Another angle I might play is that you want your daughter to grow up thinking she could do anything a man can do. Girl power! Maybe it will inspire her to grow up to be a sculptor, weldor, or engineer.


                  • #39
                    Risk perception is off base:
                    Would you let a child under the age of 8 do something proven to be 20 times more dangerous for serious injury than motorcycling?( measured as numbers serious injury per thousand hours)

                    would you ?

                    I doubt anyone would think welding was easily capable of serious injury and death. A nasty burn to the hand and severe headache is about as far as its likely to get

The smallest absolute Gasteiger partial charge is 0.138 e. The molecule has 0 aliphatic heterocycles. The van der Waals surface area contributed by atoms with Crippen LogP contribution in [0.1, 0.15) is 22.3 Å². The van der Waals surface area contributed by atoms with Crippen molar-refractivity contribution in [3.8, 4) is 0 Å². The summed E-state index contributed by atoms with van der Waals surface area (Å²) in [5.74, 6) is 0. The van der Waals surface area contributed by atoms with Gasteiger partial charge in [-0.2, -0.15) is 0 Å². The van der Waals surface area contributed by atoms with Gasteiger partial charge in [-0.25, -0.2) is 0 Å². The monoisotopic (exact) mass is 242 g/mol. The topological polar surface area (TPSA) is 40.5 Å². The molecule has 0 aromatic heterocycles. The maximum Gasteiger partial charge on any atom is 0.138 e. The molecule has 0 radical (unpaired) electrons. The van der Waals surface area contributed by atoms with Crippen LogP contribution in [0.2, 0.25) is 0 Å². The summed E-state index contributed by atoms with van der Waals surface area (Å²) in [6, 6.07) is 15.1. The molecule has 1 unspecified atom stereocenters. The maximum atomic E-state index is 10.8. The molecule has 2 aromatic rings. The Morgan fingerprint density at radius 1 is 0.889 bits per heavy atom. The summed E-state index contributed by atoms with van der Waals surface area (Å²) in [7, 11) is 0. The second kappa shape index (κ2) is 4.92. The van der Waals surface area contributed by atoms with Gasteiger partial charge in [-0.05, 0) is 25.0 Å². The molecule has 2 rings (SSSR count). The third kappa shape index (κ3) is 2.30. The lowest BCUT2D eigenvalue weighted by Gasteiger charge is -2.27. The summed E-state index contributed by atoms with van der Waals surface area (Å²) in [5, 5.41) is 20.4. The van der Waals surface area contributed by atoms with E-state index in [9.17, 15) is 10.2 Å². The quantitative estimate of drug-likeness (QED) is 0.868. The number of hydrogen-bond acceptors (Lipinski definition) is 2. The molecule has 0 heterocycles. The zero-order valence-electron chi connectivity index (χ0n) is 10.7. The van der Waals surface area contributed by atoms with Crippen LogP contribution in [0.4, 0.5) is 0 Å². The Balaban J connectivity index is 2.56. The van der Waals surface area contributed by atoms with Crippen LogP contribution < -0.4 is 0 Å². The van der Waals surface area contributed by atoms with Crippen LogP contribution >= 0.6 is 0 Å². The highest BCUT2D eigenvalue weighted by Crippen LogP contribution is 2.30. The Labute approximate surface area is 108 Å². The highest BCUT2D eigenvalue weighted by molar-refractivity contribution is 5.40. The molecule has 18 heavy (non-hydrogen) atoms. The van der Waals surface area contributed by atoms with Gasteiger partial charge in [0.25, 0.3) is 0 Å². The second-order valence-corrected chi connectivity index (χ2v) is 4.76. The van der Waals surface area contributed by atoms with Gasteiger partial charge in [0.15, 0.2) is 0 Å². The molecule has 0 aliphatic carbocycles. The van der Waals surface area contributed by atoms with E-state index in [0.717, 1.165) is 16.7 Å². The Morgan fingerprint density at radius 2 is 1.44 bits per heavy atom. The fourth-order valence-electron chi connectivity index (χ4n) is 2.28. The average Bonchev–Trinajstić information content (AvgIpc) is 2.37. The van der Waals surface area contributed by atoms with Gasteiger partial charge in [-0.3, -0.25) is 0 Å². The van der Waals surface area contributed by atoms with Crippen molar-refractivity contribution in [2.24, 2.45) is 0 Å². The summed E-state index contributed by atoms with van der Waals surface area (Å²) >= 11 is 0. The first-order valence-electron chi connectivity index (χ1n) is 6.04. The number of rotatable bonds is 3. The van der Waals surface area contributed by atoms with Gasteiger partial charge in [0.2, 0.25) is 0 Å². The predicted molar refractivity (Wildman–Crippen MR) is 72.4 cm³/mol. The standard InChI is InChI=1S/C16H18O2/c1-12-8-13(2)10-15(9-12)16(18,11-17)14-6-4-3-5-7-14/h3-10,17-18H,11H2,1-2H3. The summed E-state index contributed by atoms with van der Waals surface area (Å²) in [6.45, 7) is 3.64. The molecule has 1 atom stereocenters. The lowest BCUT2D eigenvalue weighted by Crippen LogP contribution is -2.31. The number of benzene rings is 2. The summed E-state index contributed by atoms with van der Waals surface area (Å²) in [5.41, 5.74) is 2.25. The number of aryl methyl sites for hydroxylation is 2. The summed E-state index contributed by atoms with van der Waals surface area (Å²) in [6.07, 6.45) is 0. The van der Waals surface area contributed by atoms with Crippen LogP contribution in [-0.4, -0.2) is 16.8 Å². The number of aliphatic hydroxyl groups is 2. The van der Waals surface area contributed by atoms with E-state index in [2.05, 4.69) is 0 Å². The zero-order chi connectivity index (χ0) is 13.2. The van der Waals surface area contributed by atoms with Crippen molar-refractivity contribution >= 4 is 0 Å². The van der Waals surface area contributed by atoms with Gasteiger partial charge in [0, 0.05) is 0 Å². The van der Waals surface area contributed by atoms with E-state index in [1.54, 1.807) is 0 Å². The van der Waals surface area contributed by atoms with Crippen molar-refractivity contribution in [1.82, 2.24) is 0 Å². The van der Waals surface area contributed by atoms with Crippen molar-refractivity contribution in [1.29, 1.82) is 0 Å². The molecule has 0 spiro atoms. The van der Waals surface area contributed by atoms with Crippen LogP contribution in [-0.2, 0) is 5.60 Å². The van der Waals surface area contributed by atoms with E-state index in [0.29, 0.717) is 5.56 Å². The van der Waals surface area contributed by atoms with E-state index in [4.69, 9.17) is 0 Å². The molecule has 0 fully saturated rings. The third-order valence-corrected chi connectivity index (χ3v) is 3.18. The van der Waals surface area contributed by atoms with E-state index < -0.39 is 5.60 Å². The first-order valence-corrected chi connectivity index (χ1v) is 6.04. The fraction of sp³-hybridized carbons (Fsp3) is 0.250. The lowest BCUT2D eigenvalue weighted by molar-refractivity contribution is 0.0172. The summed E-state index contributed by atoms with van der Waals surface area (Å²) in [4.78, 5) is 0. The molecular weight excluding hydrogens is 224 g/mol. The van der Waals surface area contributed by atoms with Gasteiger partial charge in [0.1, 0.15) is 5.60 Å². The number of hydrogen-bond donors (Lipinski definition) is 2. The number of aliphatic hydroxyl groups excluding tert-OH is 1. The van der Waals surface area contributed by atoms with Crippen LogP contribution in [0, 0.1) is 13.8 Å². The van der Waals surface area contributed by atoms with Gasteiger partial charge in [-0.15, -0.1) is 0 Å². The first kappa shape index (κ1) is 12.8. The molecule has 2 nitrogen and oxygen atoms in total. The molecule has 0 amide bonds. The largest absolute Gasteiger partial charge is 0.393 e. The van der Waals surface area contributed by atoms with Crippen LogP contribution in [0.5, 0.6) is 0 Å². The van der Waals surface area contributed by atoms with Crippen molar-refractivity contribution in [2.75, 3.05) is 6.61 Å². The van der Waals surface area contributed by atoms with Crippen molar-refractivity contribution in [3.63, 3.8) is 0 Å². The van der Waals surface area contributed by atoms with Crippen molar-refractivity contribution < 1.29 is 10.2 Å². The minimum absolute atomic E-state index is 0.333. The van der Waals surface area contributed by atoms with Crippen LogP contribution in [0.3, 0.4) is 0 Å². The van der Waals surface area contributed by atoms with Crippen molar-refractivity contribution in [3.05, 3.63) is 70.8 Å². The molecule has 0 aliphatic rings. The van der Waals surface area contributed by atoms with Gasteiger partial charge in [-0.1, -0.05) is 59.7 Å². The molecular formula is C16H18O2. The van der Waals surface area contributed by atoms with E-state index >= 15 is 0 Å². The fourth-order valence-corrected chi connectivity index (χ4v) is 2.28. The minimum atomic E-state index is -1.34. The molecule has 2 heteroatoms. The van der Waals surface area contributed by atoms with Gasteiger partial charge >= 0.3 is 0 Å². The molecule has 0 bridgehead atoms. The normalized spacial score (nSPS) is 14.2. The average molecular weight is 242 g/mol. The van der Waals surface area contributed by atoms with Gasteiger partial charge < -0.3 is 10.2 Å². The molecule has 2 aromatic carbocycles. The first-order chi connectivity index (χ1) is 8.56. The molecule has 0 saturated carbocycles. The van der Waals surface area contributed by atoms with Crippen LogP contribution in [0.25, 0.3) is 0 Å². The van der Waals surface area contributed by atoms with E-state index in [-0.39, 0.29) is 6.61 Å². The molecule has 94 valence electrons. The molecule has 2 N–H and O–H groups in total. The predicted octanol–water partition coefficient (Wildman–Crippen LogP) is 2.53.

yet we have people thinking that supervised welding is dangerous for children.

                    however horse riding is significantly more dangerous and yet we encourage young children to do it?

                    "On average, motorcyclists suffer an injury once every 7000 hours of riding. By contrast, an equestrian (horseback rider) may have a serious accident once every 350 hours."


                    and before you say the research is biased check who is backing the research
                    Last edited by derekm; 03-06-2011, 02:34 PM.


                    • #40
                      It is true that my son never suffered so much as a scratch while riding pillion, but my daughter suffered a broken collarbone in her first month of horseback riding.